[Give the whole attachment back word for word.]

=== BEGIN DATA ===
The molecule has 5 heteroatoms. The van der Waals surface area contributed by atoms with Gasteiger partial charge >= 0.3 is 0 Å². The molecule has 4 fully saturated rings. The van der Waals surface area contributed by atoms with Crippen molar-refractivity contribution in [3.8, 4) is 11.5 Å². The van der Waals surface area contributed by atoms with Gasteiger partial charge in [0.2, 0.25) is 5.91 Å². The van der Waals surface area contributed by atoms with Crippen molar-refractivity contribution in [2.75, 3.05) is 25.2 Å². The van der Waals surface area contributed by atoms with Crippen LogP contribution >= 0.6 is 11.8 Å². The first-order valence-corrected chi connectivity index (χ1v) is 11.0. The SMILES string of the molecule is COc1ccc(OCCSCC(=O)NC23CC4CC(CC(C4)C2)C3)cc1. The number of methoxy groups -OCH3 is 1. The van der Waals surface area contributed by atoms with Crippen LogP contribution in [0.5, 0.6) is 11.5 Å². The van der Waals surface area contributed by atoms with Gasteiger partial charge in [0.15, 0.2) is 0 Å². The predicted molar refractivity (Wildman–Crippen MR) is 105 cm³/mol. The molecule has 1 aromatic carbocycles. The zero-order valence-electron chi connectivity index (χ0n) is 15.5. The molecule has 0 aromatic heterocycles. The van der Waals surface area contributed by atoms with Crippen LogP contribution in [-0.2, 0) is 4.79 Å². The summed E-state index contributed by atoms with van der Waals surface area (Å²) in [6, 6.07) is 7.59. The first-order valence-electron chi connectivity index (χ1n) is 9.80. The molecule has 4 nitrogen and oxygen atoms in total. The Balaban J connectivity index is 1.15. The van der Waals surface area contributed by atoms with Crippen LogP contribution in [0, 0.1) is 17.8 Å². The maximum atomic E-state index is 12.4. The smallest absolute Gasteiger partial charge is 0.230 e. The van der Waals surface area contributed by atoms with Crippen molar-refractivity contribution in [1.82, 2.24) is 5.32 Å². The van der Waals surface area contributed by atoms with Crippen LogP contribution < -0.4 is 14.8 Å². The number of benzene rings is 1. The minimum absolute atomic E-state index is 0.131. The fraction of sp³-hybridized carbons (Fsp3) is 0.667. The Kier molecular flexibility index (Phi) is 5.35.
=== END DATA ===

The molecule has 5 heteroatoms. The van der Waals surface area contributed by atoms with Gasteiger partial charge >= 0.3 is 0 Å². The molecule has 4 fully saturated rings. The van der Waals surface area contributed by atoms with Crippen molar-refractivity contribution in [3.8, 4) is 11.5 Å². The van der Waals surface area contributed by atoms with Gasteiger partial charge in [0.2, 0.25) is 5.91 Å². The van der Waals surface area contributed by atoms with Crippen molar-refractivity contribution in [2.75, 3.05) is 25.2 Å². The van der Waals surface area contributed by atoms with Crippen LogP contribution >= 0.6 is 11.8 Å². The first-order valence-corrected chi connectivity index (χ1v) is 11.0. The SMILES string of the molecule is COc1ccc(OCCSCC(=O)NC23CC4CC(CC(C4)C2)C3)cc1. The number of methoxy groups -OCH3 is 1. The van der Waals surface area contributed by atoms with Crippen LogP contribution in [0.5, 0.6) is 11.5 Å². The van der Waals surface area contributed by atoms with Gasteiger partial charge in [0.15, 0.2) is 0 Å². The predicted molar refractivity (Wildman–Crippen MR) is 105 cm³/mol. The molecule has 1 aromatic carbocycles. The zero-order valence-electron chi connectivity index (χ0n) is 15.5. The molecule has 0 aromatic heterocycles. The van der Waals surface area contributed by atoms with Crippen LogP contribution in [-0.2, 0) is 4.79 Å². The summed E-state index contributed by atoms with van der Waals surface area (Å²) in [6, 6.07) is 7.59. The first-order valence-electron chi connectivity index (χ1n) is 9.80. The molecule has 4 nitrogen and oxygen atoms in total. The Balaban J connectivity index is 1.15. The van der Waals surface area contributed by atoms with Crippen LogP contribution in [0, 0.1) is 17.8 Å². The maximum atomic E-state index is 12.4. The smallest absolute Gasteiger partial charge is 0.230 e. The van der Waals surface area contributed by atoms with Crippen molar-refractivity contribution in [1.82, 2.24) is 5.32 Å². The van der Waals surface area contributed by atoms with Crippen LogP contribution < -0.4 is 14.8 Å². The number of benzene rings is 1. The minimum absolute atomic E-state index is 0.131. The fraction of sp³-hybridized carbons (Fsp3) is 0.667. The Kier molecular flexibility index (Phi) is 5.35.